21 April 2014

From where once was gold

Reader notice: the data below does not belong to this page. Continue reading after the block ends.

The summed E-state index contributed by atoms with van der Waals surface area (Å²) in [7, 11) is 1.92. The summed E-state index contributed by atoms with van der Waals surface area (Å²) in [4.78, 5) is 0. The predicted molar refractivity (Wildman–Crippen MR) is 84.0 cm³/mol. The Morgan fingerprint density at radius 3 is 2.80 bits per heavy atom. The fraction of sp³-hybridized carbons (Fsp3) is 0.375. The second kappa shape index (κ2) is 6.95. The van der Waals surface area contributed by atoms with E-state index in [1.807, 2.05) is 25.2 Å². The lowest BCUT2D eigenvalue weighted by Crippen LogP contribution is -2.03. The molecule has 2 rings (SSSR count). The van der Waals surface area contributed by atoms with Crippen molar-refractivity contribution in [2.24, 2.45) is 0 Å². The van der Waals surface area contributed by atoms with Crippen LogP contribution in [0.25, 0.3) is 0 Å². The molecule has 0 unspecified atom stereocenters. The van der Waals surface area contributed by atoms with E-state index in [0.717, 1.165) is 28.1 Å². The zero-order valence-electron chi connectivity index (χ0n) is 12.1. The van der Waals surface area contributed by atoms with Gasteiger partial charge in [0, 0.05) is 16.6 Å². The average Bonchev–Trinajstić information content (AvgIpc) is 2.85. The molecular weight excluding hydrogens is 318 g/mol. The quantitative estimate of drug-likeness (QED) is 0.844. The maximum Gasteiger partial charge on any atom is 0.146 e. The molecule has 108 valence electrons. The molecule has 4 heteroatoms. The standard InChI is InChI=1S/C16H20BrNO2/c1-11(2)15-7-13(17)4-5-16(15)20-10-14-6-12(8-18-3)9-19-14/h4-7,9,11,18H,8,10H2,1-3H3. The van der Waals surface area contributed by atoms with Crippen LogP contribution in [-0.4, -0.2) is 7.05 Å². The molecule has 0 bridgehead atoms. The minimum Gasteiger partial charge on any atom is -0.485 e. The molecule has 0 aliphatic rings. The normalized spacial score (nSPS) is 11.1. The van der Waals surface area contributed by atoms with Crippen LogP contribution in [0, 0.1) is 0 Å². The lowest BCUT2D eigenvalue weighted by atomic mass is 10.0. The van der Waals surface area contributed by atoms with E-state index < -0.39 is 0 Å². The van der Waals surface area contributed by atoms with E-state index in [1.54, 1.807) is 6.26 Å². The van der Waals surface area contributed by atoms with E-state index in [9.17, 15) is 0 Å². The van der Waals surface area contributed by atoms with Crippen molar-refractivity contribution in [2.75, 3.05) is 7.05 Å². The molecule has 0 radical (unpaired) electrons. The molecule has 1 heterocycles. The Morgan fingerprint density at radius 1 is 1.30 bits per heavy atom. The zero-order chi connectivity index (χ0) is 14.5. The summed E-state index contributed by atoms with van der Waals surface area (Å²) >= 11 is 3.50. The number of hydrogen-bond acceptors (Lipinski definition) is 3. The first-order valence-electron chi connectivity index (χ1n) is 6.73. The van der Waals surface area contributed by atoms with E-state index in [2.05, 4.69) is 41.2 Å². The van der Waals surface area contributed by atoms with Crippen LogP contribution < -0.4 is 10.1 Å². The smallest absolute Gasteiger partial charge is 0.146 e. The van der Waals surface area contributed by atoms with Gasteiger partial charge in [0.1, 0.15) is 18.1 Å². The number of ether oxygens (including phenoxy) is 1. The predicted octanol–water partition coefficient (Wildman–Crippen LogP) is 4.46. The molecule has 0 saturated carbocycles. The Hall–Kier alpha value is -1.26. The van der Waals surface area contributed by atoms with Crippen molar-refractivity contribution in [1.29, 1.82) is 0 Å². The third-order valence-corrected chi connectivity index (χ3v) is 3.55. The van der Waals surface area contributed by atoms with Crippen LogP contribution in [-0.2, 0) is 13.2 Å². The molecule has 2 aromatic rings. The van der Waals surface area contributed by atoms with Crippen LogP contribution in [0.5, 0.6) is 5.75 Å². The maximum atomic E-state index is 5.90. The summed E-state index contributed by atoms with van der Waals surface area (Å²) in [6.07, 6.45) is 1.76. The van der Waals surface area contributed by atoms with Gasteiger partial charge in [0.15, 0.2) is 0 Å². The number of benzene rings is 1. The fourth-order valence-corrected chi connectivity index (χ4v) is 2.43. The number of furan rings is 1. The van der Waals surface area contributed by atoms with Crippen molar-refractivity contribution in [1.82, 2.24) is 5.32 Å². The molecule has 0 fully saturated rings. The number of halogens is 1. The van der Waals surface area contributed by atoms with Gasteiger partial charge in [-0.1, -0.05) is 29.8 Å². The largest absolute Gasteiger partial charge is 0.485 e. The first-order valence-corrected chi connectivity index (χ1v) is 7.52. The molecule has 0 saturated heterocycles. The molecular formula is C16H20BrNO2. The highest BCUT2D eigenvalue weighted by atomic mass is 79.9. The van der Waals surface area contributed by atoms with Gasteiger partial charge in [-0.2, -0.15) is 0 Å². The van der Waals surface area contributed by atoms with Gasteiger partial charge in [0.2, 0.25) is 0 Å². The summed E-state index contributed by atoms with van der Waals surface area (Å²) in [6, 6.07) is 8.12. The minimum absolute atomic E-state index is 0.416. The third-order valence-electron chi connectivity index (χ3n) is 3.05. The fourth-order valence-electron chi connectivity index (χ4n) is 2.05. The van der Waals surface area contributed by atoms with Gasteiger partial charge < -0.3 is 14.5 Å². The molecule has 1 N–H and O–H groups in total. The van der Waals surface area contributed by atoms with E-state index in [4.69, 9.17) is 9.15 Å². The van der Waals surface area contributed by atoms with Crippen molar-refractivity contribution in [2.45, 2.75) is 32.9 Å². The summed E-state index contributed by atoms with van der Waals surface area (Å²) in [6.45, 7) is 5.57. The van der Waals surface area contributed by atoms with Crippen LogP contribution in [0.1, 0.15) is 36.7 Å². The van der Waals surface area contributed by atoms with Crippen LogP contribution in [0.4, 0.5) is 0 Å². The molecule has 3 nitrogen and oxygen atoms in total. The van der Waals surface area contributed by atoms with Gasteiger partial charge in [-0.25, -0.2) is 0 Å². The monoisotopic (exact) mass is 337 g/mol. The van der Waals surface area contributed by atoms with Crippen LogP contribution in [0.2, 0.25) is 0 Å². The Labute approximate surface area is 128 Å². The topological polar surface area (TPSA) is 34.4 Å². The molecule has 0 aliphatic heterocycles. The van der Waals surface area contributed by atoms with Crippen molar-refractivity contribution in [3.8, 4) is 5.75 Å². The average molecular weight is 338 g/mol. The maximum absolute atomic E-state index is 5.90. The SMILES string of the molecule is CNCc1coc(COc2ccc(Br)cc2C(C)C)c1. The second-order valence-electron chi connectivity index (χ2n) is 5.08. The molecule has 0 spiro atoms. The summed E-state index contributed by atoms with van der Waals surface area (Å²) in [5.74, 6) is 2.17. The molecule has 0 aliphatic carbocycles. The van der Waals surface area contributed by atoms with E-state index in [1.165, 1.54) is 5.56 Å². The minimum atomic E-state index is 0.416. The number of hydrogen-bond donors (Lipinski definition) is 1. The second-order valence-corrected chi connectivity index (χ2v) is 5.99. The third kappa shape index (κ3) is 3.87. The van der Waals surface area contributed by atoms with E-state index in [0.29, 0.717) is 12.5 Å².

As with all the blockbusters, Gold of the Incas was on the agenda for an early visit but we'd got to the last few days and it would be busy and we only went because a friend spoke so highly of it. It was very busy but it was also worth it. It was new to us but eye-opening and enjoyed even if it was a touch same-ish and a little doleful, given the collection was from burial remains. The displays were mostly art made from gold, silver, precious stones, textiles and ceramics. Each room displayed works of a Peruvian lost culture covering the 3,000 year period from ~1500BCE to the short-lived Incas in ~1500CE. The audio tour was the familiar voice of Phillip Adams. In the end, I gave that up and just took items at face value. What did I note? Lots of gold and beaten metal and some stone and shell in headdresses and crowns and nose and ear ornaments and pectorals. Some beautifully detailed weaving and embroidery in ruddy warm colours that would not be out of place now. The necklaces, too, would not be out of place on many modern necks. There were some delightful ceramics of animals, usually in the form of vessels. Most vessels were stirrup vessels, presumably named for the stirrup shape at top that would have been used as a carrying handle, and that was usually combined with a pouring lip. The images portrayed in these stirrup vessels were great joy. I was stunned by the realism of one male head (MOCHE culture North coast 100 – 800 AD, Portrait head stirrup vessel 100-800 AD ceramic); enjoyed the use of glazing in a feline vessel (MOCHE culture North coast 100 – 800 AD, Stirrup vessel in the form of a feline 100-800 AD ceramic); smiled at some animals (HUARI culture 600 – 1000 AD, Vessel in the form of a llama 600-1000 AD ceramic); smirked at some erotica (MOCHE culture North coast 100 – 800 AD, Stirrup vessel in the form of a couple under a blanket 100-800 AD ceramic); admired detailed and colourful fabrics (PARACAS culture South coast 700 BC – 200 AD; Mantle with flying figures 100 BC - 200 AD wool and cotton); treasured the necklaces (MOCHE culture North coast 100 – 800 AD, Necklace 100-800 AD gold, opal, quartz, emerald); laughed at the vegetable vessels (MOCHE culture North coast 100 – 800 AD, Stirrup vessel in the form of potatoes 100-800 AD ceramic); was amazed that they had deer and used platinum (VICÚS culture North coast 100 BC – 400 AD, Female figure, known as The Venus of Frías 200-600 AD gold and platinum); was confused by a oddly Greek-looking mask (MOCHE culture North coast 100 – 800 AD, Mask 100-800 AD copper, gold, shell, stone); and mused on the likely sound of the trumpet (MOCHE culture North coast 100 – 800 AD, Trumpet 100-800 AD ceramic). But perhaps the most surprising of all were the quipu (HUARI culture 600 – 1000 AD, Quipu 600-1000 AD cotton). I initially read them as strangely poor necklaces of knotted string, but the audio guide explained them as arithmetic records, perhaps for census or survey, where decimal numbers are recorded on groups of strings of different colours and placed knots. This was stunning. And then, of course, the reminders that this was a culture without the wheel, including for its ceramics. It was another world, a series of cultures over three millennia, and we can only touch on what was missed by European looting.